New Mexico State University’s Extension Turfgrass Specialist Bernd Leinauer and his team, in cooperation with the Colorado School of Mines, have received a grant of $750,000 from the National Science Foundation to work on making landscape irrigation scheduling technology more user-friendly when it comes to using saline, nonpotable water.
According to an on the Las Cruces Sun News website, Leinauer says that the grant is to investigate promising technology already in existence that hasn’t been accepted or used by the industry or the end user.
Environmental and computer engineers from the Colorado School of Mines and turfgrass specialists from NMSU have partnered with The Toro Company Bloomington, Minnesota, to determine how to incorporate soil sensors that measure both salinity and moisture into existing irrigation scheduling technology.
Leinauer says in the article, “Soil salinity and soil moisture are two measurements needed when non-potable, saline water is used as a water source. In our project we are using a market available salinity and moisture sensor and developing a model that uses these data for irrigation scheduling.”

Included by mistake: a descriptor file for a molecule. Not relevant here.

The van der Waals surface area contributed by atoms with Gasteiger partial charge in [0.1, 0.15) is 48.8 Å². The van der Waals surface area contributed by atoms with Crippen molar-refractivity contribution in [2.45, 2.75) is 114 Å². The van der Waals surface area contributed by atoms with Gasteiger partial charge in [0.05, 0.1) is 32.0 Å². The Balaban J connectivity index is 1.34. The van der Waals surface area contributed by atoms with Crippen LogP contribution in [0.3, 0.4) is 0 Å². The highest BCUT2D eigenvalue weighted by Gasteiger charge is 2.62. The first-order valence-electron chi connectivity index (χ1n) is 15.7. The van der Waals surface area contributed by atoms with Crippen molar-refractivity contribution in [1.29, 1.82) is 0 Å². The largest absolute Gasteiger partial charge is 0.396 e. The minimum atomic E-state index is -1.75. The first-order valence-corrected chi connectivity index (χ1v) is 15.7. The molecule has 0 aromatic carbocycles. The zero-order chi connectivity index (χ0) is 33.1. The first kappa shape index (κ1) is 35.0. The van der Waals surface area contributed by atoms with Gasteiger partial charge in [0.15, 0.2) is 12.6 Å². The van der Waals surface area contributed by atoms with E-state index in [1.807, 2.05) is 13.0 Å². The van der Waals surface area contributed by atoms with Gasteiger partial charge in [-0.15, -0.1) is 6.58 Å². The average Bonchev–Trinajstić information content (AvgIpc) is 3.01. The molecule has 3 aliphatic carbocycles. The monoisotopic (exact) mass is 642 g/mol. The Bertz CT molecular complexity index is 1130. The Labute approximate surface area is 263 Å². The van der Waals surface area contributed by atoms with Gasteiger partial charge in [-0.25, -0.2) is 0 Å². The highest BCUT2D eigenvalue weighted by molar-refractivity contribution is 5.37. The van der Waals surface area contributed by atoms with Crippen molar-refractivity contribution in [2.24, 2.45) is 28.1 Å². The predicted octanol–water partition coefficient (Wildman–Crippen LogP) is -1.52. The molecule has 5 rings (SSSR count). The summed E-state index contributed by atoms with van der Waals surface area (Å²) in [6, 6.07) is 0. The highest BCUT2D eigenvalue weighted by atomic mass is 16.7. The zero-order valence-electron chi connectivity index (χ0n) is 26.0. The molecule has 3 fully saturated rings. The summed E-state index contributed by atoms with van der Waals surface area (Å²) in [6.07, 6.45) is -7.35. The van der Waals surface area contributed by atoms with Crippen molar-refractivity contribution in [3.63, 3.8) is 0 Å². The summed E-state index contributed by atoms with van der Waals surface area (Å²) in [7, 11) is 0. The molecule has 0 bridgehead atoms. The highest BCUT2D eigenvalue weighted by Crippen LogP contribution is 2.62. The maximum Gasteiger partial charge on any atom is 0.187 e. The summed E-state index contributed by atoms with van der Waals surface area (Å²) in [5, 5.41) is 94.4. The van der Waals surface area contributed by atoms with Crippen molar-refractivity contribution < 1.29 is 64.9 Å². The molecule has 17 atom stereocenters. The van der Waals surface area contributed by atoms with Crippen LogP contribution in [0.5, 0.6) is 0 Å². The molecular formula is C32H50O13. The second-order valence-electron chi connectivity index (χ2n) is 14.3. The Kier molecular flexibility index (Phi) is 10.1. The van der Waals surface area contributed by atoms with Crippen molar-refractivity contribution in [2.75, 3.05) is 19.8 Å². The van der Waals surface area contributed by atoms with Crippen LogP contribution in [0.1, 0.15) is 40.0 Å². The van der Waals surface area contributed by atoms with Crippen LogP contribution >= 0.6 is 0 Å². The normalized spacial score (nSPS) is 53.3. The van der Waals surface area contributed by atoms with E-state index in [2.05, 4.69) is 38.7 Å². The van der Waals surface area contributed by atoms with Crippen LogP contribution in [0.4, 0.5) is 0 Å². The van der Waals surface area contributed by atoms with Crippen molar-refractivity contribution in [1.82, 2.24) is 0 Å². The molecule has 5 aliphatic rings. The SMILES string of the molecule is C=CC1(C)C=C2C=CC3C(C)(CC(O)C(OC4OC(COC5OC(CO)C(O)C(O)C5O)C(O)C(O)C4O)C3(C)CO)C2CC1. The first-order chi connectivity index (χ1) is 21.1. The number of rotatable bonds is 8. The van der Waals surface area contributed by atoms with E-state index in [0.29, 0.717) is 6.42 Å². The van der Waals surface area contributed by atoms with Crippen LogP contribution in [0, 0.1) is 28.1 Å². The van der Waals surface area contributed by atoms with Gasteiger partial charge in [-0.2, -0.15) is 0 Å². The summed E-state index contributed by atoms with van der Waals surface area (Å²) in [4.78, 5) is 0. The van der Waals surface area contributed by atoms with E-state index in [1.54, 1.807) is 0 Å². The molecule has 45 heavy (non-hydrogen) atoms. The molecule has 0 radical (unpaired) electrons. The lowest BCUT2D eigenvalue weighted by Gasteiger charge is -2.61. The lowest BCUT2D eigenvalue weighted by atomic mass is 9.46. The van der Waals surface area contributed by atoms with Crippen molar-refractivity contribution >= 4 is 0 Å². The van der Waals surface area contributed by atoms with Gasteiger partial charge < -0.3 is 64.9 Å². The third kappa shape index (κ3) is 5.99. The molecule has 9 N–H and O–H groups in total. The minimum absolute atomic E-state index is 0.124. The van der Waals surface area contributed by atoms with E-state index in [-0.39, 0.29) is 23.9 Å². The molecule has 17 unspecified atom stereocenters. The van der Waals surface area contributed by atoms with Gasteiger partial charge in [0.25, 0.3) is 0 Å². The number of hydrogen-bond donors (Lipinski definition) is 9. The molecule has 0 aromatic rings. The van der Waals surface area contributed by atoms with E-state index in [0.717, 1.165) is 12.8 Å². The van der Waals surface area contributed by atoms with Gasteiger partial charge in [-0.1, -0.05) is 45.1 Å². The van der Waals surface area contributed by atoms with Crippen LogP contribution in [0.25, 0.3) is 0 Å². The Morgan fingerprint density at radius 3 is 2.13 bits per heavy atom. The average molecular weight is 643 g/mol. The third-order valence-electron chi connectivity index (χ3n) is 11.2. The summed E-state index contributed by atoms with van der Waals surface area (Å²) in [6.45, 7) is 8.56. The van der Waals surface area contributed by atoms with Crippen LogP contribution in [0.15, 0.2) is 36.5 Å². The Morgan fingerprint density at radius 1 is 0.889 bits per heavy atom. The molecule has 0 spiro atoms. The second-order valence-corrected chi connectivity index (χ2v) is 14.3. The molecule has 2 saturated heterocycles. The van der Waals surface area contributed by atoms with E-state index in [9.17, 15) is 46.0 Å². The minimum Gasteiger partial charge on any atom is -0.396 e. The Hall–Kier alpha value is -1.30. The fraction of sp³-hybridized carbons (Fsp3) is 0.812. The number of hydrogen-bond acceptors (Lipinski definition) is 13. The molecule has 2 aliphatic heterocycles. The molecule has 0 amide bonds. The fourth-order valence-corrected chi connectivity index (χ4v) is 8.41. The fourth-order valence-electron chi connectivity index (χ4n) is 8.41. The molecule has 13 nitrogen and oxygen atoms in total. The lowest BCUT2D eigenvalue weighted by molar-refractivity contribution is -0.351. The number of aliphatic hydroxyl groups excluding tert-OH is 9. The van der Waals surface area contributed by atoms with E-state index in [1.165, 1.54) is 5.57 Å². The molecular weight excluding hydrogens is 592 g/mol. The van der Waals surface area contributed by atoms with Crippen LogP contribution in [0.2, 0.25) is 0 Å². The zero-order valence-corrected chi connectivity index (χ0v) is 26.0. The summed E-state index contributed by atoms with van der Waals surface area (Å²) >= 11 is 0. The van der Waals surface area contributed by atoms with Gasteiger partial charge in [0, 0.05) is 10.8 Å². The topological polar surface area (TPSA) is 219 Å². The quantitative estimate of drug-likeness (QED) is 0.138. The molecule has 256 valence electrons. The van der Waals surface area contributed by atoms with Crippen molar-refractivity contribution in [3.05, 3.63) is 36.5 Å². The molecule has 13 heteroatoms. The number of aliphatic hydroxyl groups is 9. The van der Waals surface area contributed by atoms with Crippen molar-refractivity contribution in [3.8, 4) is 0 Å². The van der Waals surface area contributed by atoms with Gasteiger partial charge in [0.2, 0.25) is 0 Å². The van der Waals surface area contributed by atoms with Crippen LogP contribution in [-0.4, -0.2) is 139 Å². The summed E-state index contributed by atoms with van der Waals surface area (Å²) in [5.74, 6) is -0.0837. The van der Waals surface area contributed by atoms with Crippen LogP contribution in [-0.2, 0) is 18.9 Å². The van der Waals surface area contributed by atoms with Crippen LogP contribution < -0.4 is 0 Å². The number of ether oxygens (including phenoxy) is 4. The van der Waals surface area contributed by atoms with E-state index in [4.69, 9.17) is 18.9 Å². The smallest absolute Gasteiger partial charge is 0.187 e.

According to the article, preliminary research has shown that as much as 40 percent of water can be saved or conserved if a soil moisture sensor is used to determine irrigation needs when using potable water.
The team’s project will develop the algorithms needed to use soil sensors that measure salinity and moisture for irrigation technology using non-potable water. They will also be working with the Toro Company to help this technology gain a wider acceptance when saline or non-portable water is used.